There are two major Kiko goat registries in North American, International Kiko Goat Association and American Kiko Goat Association. The American Kiko Goat Association requires that all sires be genotyped and match their sire DNA, and all purebred does born on or after January 1, 2008, will be genotyped to increase the accuracy of the registry. The International Kiko Goat Association offers the same services but concentrates more on the actual traits that make the Kiko a superior production animal.
The Kiko's ability to survive in all types of weather is a big plus in the varied climates and terrains of North America. Canadian farmers, too, are finding that the Kiko is well suited to cold. More and more farmers are moving into the Kiko goat producing market with bucks from the United States. The market is open and ready for more Kikos as their reputation spreads.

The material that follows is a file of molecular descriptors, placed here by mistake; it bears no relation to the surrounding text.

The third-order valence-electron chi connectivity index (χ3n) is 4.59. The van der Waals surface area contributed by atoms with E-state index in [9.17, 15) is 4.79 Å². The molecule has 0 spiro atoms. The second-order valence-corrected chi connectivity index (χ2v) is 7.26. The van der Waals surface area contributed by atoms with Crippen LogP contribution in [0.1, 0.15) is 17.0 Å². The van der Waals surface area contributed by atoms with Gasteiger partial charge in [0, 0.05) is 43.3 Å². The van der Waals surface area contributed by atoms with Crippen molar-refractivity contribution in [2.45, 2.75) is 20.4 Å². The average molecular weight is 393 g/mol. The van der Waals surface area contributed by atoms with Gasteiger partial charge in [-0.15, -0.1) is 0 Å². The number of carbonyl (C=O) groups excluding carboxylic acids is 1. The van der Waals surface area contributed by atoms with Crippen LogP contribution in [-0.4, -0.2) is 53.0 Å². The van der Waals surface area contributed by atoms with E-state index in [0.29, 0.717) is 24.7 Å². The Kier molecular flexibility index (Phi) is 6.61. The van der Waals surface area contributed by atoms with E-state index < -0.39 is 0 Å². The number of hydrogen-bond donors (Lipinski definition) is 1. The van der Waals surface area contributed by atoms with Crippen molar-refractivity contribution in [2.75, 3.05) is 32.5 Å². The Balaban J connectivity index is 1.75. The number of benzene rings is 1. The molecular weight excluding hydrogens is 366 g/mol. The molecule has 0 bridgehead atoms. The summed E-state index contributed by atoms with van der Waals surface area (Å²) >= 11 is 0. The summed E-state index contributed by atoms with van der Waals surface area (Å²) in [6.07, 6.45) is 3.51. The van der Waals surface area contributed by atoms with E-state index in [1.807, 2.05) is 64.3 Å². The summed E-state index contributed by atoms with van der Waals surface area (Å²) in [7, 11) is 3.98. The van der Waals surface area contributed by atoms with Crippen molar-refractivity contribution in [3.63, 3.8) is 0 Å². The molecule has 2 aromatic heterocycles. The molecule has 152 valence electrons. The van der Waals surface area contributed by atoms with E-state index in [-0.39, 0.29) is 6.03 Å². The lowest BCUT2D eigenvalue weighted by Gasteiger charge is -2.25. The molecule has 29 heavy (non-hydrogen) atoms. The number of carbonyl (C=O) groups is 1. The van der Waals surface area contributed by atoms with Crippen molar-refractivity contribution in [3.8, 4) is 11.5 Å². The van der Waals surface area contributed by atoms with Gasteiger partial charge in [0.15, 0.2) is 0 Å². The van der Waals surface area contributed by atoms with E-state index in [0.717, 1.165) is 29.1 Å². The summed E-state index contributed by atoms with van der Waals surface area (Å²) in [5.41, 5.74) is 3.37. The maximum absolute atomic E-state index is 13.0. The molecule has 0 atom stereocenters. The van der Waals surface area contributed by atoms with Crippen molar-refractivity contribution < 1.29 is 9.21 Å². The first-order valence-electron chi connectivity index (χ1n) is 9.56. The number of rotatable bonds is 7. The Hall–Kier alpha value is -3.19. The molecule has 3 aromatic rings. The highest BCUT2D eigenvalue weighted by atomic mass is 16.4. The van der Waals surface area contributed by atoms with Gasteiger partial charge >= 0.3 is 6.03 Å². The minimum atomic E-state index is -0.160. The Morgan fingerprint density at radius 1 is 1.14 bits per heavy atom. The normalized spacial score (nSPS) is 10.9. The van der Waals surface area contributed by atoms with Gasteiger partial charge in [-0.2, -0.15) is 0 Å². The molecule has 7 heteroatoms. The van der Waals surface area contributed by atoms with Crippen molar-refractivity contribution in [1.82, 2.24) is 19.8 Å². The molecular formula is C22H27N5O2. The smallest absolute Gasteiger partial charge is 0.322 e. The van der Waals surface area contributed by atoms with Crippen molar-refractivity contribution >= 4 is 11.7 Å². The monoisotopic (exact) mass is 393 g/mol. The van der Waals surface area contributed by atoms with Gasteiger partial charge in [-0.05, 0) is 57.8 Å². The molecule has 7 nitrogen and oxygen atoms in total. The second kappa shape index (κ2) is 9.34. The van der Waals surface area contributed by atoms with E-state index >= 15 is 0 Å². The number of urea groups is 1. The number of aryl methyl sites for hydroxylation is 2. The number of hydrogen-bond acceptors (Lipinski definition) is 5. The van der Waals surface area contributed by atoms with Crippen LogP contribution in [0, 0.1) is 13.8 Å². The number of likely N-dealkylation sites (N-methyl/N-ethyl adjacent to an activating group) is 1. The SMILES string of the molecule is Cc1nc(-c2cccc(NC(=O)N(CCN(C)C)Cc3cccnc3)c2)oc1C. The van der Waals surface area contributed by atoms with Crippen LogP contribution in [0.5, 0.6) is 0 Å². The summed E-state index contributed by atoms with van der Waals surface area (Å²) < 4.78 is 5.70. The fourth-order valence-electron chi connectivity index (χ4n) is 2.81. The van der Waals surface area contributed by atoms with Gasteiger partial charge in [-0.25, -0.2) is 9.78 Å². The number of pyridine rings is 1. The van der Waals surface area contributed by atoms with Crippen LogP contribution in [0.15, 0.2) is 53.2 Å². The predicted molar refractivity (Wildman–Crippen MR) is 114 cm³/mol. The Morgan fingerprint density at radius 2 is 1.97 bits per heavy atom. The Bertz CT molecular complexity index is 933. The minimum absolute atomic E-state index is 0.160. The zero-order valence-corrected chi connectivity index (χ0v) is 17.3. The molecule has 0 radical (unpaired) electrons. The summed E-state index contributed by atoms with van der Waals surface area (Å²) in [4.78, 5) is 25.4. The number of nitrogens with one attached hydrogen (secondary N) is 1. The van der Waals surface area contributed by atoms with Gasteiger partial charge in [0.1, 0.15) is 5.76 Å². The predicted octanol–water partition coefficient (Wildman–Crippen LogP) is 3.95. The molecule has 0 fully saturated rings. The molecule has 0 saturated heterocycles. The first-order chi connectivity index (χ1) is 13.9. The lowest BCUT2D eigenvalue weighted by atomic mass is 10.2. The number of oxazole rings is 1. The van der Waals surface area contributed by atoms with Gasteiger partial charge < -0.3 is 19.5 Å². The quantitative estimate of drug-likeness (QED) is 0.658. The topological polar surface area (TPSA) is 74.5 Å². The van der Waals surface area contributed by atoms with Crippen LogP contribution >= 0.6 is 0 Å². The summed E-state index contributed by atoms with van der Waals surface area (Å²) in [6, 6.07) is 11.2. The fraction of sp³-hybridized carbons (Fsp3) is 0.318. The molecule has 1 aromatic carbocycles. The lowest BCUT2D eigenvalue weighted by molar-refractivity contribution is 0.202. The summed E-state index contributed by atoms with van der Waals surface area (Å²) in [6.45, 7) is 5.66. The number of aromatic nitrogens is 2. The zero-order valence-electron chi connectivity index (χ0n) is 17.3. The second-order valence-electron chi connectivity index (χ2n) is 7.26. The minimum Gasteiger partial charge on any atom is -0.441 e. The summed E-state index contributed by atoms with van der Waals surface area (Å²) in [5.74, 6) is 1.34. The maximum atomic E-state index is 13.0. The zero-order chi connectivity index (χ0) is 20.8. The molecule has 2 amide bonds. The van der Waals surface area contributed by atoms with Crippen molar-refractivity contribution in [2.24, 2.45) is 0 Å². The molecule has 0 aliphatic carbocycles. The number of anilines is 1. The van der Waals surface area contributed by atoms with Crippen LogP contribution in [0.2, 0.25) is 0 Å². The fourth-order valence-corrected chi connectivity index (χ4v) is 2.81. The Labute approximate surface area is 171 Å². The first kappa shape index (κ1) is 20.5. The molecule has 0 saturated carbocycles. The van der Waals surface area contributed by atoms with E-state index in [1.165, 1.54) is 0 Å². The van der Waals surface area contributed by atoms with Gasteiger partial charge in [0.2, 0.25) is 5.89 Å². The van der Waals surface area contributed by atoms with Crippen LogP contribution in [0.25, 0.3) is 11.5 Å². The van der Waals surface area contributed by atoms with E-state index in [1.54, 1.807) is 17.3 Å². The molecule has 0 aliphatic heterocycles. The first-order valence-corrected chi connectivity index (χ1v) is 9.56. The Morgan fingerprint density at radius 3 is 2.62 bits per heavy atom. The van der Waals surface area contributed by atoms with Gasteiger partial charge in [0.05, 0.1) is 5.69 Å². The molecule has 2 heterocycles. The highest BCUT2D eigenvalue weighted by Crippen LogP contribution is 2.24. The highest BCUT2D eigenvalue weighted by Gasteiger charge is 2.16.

The word 'kiko' had traditionally been used by New Zealand's native people, the Māori, to describe substantial meat producing animals. In New Zealand Māori, the Polynesian language spoken by the Māori people, 'kikokiko' is the generic term for flesh for consumption. Caprinex Entrprises Ltd,the New Zealand originators of the breed used "kiko" to describe the enhanced meat producing goat they were developing.
The primary characteristic of the Kiko goat is its hardiness and its ability to achieve substantial weight gains when run under natural conditions without supplementary feeding. In New Zealand it has been called the "go anywhere, eat anything" goat signifying its ability to thrive under less than ideal conditions.